In Church today, the opening hymn was ‘My Country, ‘Tis of Thee.’ The rest hymn was ‘The Star Spangled Banner.’ Opening and closing prayers thanked God for our great nation. In our ward, talk subjects are assigned; the talks were not patriotic, nor, to my mind, were either prayer inappropriately partisan. I’ve heard of that in other wards–prayers or talks bashing President Obama, for example, and that’s been known to happen in our ward’s Sunday School, but not for years. Our ward is, I think, typical for Provo wards–staunchly Republican, but generally respectful to odd-ball Democrats who have yet to see the light. Love the sinner, hate the sin, seems to be the attitude.
But what’s interesting to me is the idea that American patriotic songs should be in our hymnal at all. Of course, our hymnal also includes, for some reason, ‘God Save the King (Queen).’ Some think that Finlandia, in our hymnal as ‘Be Still My Soul’ is Finland’s national anthem, but it isn’t, this is. I seem to remember that the Norwegian hymnal had the Norwegian national anthem in it. And I’ve heard quotations from General Authorities saying that patriotism is part of the gospel, no matter where we live; that Mormon Americans should be patriotic Americans, just as Mormon Russians should be patriotic Russians, and so on.
I’m not sure I get that. Why should loving one’s country be considered virtuous? And what exactly do we mean by patriotism?
When our kids were younger, the grade school they attended had an annual patriotic program. Each class would prepare and sing two or three patriotic songs, all in the Lee Greenwood vein. A slide show would accompany a lot of the songs. The kids sang very loudly, all backed by an instrumental track, all unison, but sort of zombie-ized, not much genuine enthusiasm. You sort of felt shouted at. This was a popular program–huge parental and grand-parental audiences. They’d tape the show, and the PTA would sell DVDs of previous year’s programs, and did a brisk business. The slide show was usually okay: images of bald eagles and pretty mountains and the Grand Canyon and the White House and Washington monument and Lincoln Memorial.
It was kind of a patriotic Primary program from hell. I don’t know if I’ve ever detested a public performance as much as I detested the patriotic program. I went–my kids were up there, I needed to support them–but all that bad music shouted at us? Made for a tough two hours.
So does that make me unpatriotic? And therefore, in a state of sin? I don’t like the Pledge of Allegiance, for example. I don’t like the notion of ‘pledging allegiance’ to a piece of cloth. I don’t care for our National Anthem. Who cares if the flag was still there? Dumb battle in a dumb war we basically lost–they did burn down our capital–set to an unsingable tune. If we have to have a National anthem, I wouldn’t mind America the Beautiful.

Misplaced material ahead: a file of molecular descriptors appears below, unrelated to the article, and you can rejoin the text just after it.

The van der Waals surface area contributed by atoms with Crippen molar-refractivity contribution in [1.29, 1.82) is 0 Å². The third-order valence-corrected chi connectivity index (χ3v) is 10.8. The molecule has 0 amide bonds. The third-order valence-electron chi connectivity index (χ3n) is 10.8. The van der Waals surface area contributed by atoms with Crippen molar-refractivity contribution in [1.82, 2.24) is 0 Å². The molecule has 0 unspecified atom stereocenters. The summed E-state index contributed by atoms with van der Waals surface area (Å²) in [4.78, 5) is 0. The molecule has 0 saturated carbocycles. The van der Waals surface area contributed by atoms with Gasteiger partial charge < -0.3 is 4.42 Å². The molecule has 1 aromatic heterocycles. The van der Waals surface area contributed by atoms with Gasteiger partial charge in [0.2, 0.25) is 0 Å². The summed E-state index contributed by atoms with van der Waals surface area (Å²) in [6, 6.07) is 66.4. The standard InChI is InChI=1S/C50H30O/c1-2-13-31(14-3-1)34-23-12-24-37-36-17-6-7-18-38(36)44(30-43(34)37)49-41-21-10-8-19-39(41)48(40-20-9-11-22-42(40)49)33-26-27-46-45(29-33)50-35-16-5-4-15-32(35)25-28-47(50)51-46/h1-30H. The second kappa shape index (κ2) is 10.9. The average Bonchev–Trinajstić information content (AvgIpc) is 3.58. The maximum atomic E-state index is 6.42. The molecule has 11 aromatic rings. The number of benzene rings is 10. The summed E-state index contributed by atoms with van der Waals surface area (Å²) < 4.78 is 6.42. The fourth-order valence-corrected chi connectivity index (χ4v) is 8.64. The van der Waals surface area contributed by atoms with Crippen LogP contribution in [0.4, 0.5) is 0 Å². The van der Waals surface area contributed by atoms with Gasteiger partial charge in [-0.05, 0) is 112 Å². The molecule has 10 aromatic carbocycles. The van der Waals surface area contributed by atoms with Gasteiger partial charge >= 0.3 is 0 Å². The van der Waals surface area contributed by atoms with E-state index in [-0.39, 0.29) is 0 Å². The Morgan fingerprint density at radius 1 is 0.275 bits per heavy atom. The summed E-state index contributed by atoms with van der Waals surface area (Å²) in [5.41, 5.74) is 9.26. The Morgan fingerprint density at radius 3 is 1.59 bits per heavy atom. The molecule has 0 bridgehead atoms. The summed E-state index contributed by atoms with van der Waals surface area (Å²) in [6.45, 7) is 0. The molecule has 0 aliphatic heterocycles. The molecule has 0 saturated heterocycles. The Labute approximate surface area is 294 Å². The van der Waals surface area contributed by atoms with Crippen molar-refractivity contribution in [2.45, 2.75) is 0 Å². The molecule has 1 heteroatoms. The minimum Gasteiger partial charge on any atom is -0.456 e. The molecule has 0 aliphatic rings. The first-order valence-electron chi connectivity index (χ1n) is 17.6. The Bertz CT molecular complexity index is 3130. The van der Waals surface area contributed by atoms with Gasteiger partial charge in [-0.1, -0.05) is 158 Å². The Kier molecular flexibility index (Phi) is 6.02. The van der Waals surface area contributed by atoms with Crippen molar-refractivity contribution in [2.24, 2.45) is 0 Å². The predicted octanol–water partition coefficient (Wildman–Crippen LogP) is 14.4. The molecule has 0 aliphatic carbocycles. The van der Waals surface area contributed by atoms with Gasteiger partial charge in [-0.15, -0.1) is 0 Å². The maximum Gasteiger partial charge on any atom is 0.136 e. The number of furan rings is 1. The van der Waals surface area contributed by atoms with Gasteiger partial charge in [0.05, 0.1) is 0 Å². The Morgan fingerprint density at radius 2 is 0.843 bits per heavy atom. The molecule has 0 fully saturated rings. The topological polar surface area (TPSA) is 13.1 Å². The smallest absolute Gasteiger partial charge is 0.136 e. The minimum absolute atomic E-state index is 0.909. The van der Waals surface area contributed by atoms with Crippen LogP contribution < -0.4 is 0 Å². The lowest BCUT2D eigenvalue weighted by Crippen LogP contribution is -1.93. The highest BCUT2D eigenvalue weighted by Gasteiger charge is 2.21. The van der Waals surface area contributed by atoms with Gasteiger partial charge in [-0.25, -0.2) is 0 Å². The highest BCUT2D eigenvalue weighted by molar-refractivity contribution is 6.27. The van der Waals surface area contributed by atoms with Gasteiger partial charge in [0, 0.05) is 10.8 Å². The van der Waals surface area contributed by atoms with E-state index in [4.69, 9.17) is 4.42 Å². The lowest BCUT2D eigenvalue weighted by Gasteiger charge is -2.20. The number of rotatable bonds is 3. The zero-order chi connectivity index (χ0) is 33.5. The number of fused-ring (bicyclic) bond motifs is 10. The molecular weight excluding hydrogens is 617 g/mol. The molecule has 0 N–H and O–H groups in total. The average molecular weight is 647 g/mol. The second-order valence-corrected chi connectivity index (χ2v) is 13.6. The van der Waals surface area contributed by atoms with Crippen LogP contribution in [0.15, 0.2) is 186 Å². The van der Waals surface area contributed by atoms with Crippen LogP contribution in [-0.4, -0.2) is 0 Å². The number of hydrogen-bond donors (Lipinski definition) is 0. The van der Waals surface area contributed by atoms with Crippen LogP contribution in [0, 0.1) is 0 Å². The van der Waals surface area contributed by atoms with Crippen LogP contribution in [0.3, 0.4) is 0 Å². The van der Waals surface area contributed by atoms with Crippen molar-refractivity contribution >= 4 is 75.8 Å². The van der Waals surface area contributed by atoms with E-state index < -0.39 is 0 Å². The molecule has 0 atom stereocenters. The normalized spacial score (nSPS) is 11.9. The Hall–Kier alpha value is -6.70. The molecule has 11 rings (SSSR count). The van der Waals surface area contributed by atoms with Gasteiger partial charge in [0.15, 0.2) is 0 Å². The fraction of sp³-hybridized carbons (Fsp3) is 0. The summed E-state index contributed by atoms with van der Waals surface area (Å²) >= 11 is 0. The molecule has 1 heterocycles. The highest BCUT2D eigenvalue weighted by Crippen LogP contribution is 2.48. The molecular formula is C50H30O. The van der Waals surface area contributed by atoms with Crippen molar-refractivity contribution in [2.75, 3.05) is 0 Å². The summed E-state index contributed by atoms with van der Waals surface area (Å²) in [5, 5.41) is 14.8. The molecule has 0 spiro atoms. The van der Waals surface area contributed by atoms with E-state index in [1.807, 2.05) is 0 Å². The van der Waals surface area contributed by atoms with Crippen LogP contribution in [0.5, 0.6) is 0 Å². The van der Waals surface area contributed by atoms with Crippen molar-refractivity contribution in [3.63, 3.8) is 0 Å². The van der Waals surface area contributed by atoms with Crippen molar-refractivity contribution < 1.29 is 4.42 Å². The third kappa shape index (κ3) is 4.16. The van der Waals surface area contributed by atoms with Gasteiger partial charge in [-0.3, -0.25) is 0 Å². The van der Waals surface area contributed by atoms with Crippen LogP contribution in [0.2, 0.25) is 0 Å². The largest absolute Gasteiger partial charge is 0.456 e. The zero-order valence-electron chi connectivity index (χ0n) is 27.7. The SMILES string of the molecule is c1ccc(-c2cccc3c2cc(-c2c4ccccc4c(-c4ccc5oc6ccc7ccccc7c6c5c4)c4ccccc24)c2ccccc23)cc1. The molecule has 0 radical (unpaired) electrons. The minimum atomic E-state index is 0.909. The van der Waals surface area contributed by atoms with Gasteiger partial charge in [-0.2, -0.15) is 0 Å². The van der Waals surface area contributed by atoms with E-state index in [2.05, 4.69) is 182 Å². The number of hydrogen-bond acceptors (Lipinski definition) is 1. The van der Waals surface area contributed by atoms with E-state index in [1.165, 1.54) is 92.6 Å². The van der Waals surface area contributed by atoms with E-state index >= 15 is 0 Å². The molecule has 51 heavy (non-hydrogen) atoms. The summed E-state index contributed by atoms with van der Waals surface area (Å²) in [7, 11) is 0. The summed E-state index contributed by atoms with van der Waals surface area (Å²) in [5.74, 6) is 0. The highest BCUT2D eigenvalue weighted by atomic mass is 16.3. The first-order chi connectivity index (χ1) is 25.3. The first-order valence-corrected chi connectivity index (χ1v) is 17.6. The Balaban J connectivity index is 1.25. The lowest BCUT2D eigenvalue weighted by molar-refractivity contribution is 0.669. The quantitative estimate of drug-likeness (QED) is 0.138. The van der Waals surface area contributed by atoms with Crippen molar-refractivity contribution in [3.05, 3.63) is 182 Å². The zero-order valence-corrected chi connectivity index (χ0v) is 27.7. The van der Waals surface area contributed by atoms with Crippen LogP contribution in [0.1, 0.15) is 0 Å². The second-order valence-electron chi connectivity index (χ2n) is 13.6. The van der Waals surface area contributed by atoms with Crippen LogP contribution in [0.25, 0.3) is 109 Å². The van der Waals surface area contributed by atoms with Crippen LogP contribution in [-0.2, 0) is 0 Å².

But then there’s this. What’s great about Woody Guthrie’s anthem is its inclusiveness, its open celebration of all of America. Not the militaristic America, but a land made for you and me. I hear that song–especially as sung by The Boss–and I start to feel something real and true. A warmth in the heart.
So I guess I’m maybe a little patriotic after all.
Okay, but, so, this: At the patriotic program one year, the slide show included an image of President Bush, in his flight jacket,on the deck of the Abraham Lincoln in 2003. I don’t remember if there was a slide of the Mission Accomplished banner behind him, but it was celebrating a man, a President, whose policies I had come to loathe. And yet, Woody Guthrie encourages me to think maybe even that’s okay. I can’t celebrate the specific decisions made by a President I disagreed with, but I can celebrate the Constitution, and its freedoms and guarantees, and the process under which we elect a President, a Congress, a government.
I think it would be really tough to be a patriot of a lot of countries. I’m not sure I could be a patriotic North Korean, for example. It would be tough to be a patriotic Somalian. But what you could do is say ‘I will work to make my country better. I will work to make my country work.’
So I think that’s what we should do too. I’m an American, and I live in a country built on a Declaration of Independence that has some brilliant words in it, about equality and pursuing happiness. Written by a slave-owner. But that’s okay, sort of, if we think of patriotism being about identifying problems and working towards solutions, not just celebrating. . . us. How awesome we are because of an accident of birth. Shading towards idolatry.
But to say: “okay, here’s what we’re doing wrong. Here’s what we need to work on next.” I can get behind that, I think. Okay, so I’ll cheer for American athletes at the Olympics, and for all the other athletes too. And when I think of the Patriotic Program, I’ll also think of the teachers at that school who did such a wonderful job educating my children. And I’ll even look at Bush and try to focus on the good things he accomplished even though that’s really really really hard to do.
And in sacrament meeting, I’ll sing. The National Anthem. That song, that impossible, unsingable song, has exactly one sentiment I agree with, one note I love. It’s the high note, the big finale note at the Super Bowl and World Series, the one big flashy final note. I remember how my Dad would sing it at basketball games.
It’s the word “free.” The land of the free. And to truly make it free, to truly live up to its promise, you have to be something else. Brave. Brave as so many of our heroes were brave, the union organizers and anti-war protestors and marchers for the rights of all Americans. Free. Brave, to be free. And for the first time, I can see why that song’s in our hymnal.